There are three major players in the kayak industry, WaterMark, Johnson Outdoors Inc. and Confluence Watersports. These companies are the result of a flurry of consolidation that saw many established, familiar names come under new ownership.
WaterMark, an investment partnership based in Easley, S.C., owns high-end kayak maker Perception, as well as Dagger, which has been around since 1988. Its diversity has won Perception the respect of its competitors.
``A company like Perception, they're doing composite, thermoforming and [rotational molding] plastic,'' said Jeffrey DeSantis, president of rival Walden Kayaks.
``Perception has been around for 28 years. They were the first company to successfully rotomold plastic kayaks,'' said Bryon Phillips, spokesman for Liquidlogic LLC, a kayak maker in Flat Rock, N.C. ``Not [the first] to rotomold plastic kayaks, but to be successful at it,'' he qualified. After the company was purchased by WaterMark in 1998, Phillips and several of his co-workers left Perception.
``The consolidation was the catalyst for us [to start Liquidlogic],'' he said. ``The bigger the company gets, it becomes very hard to react in the right way to changes.'' WaterMark employs 300 and is No. 15 in Plastic News' North American rotational molders ranking with estimated sales of $30 million.
The consolidation led to many changes in order to reduce competition between sister companies. ``Dagger gave up canoes. [Perception is] concentrating on hybrid composite boats,'' said Chris Mitchell, executive director of the Trade Association of Paddlesports in Olympia, Wash.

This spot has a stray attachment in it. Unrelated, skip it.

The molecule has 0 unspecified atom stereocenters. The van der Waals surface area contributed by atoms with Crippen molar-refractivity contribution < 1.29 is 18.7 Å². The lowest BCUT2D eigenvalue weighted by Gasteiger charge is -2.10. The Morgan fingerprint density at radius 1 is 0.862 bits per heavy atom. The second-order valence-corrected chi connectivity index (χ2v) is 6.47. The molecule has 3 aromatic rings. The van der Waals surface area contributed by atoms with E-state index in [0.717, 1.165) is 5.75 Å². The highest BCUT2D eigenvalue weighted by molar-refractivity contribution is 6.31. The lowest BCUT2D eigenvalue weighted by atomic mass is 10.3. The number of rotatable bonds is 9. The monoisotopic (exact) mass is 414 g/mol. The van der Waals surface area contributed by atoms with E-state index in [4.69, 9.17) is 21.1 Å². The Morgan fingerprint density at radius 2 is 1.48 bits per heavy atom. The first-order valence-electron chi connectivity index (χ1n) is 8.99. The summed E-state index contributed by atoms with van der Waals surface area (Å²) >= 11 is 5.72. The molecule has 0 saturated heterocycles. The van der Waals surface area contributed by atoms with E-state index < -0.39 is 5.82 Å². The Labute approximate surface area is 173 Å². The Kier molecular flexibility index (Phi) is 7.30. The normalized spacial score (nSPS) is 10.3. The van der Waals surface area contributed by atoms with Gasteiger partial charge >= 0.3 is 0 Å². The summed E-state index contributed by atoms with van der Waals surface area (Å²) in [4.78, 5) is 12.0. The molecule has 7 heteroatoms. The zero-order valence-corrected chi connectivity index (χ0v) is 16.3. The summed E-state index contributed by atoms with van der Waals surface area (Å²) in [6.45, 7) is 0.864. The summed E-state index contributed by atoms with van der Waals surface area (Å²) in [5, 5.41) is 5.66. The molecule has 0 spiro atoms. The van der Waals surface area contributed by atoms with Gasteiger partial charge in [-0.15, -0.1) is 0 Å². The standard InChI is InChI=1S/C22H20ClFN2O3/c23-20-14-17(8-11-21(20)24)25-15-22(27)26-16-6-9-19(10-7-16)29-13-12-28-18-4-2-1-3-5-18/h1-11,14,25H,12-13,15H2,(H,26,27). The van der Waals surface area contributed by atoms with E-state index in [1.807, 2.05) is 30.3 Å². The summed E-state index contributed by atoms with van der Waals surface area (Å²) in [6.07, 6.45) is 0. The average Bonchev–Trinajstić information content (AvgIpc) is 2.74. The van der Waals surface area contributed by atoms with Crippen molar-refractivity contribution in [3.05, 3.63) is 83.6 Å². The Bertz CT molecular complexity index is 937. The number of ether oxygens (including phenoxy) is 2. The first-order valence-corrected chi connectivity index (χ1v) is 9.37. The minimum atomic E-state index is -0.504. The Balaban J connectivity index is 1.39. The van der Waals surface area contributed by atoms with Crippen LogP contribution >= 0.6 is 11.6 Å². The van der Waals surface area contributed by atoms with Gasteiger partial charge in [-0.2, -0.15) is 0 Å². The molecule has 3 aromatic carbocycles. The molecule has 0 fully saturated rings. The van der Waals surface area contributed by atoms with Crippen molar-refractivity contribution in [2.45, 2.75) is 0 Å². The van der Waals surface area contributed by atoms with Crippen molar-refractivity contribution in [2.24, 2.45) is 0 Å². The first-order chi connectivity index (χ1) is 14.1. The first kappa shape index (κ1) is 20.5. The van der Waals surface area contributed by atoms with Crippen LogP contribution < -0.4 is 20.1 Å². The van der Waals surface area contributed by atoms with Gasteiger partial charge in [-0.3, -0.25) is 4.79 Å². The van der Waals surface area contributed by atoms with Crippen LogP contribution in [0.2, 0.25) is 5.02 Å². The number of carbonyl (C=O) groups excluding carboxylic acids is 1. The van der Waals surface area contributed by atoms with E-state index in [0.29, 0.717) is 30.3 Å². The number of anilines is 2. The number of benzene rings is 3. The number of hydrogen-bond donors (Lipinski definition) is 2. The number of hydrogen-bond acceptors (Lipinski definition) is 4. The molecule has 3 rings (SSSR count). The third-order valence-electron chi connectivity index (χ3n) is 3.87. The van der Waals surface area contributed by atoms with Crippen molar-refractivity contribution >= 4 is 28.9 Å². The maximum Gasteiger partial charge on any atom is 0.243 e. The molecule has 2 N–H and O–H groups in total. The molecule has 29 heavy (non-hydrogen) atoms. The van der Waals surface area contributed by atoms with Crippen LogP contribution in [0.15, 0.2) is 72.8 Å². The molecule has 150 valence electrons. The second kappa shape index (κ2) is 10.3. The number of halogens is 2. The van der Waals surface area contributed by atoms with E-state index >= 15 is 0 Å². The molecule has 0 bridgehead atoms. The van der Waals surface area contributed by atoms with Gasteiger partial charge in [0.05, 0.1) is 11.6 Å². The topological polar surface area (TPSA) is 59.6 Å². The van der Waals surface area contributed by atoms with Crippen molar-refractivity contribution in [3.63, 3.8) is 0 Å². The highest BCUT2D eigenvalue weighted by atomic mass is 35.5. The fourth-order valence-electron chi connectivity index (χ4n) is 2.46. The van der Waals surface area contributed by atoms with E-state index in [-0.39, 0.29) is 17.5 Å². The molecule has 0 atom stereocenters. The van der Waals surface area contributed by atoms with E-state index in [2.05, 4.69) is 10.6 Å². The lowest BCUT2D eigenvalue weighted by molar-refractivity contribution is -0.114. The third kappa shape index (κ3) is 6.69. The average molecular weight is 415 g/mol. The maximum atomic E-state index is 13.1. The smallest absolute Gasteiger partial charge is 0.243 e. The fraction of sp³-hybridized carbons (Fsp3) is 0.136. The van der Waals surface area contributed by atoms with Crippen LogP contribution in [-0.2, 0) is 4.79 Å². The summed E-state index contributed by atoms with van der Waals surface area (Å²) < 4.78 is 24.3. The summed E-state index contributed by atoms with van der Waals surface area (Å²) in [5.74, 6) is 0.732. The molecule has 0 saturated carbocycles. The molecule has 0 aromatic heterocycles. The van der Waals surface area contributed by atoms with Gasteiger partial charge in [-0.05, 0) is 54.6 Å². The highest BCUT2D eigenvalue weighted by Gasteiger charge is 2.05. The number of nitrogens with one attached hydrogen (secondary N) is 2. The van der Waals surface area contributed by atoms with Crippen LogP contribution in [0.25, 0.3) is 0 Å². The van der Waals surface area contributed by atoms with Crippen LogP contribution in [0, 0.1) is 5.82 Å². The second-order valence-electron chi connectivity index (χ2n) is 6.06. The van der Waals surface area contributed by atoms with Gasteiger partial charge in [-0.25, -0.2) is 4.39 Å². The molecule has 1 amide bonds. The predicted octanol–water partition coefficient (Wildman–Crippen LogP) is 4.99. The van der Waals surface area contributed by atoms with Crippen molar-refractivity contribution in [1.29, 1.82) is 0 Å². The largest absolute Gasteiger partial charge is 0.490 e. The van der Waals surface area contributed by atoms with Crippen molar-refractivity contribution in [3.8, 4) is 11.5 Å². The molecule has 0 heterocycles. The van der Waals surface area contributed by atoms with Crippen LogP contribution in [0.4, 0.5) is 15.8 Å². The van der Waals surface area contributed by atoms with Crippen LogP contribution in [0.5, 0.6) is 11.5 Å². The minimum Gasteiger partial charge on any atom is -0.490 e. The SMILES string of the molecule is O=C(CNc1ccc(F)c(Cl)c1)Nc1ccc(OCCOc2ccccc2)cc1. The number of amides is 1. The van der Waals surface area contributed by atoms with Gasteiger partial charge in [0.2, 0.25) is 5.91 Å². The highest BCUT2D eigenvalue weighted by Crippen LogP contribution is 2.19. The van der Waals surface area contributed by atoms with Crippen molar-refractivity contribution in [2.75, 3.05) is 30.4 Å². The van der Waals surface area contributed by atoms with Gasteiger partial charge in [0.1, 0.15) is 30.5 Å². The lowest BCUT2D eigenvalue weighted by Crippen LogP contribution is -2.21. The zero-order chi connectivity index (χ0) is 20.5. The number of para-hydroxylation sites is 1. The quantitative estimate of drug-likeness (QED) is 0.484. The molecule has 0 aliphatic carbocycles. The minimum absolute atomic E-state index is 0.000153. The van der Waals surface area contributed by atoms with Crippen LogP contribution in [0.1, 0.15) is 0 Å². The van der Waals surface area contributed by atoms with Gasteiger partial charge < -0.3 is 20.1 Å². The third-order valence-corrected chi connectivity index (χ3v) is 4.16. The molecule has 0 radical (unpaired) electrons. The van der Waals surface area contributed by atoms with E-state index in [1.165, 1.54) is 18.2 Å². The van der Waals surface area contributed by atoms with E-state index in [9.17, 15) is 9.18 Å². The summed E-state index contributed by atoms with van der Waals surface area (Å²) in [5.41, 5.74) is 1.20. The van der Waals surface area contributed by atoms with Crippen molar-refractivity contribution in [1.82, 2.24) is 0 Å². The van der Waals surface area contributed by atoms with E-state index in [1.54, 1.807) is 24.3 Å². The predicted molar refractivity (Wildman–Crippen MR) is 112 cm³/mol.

Trinity, N.C.-based Confluence Watersports formed in October 1998 when it bought Wilderness Systems and Mad River Canoe, at the time the third-largest manufacturer of kayaks and the second-largest maker of canoes in the United States.
Over the last six years, Confluence has acquired a foothold in every dimension of the water recreation market. Its Wilderness' WindRider division makes trimarans. Mad River, a 33-year-old canoe company, bought Voyageur, a maker of paddle sport accessories, in 1990. In 1999, Confluence acquired Wave Sport, a 15-year-old company specializing in whitewater kayaks, to complement Wilderness' line of recreational and touring kayaks from PE and composite construction.
Johnson Outdoors owns 14 companies, including Old Town, Dimension, Ocean Kayak, Necky Kayak and Carlisle, a company that makes paddles. Old Town is known for its canoes, but also makes high-end touring and recreational kayaks. Ocean Kayak has been making sit-on-top kayaks since 1971 and Dimension sells sit-on-tops and traditional recreational/touring kayaks. Necky has a full line of kayaks.
Johnson is publicly held. It is part of the Racine, Wis.-based Johnson family empire, which includes S.C. Johnson & Son Inc.
Kayaks are a small part of Johnson Outdoors, which employs 1,500 and reported annual sales of $315.9 million in 2003.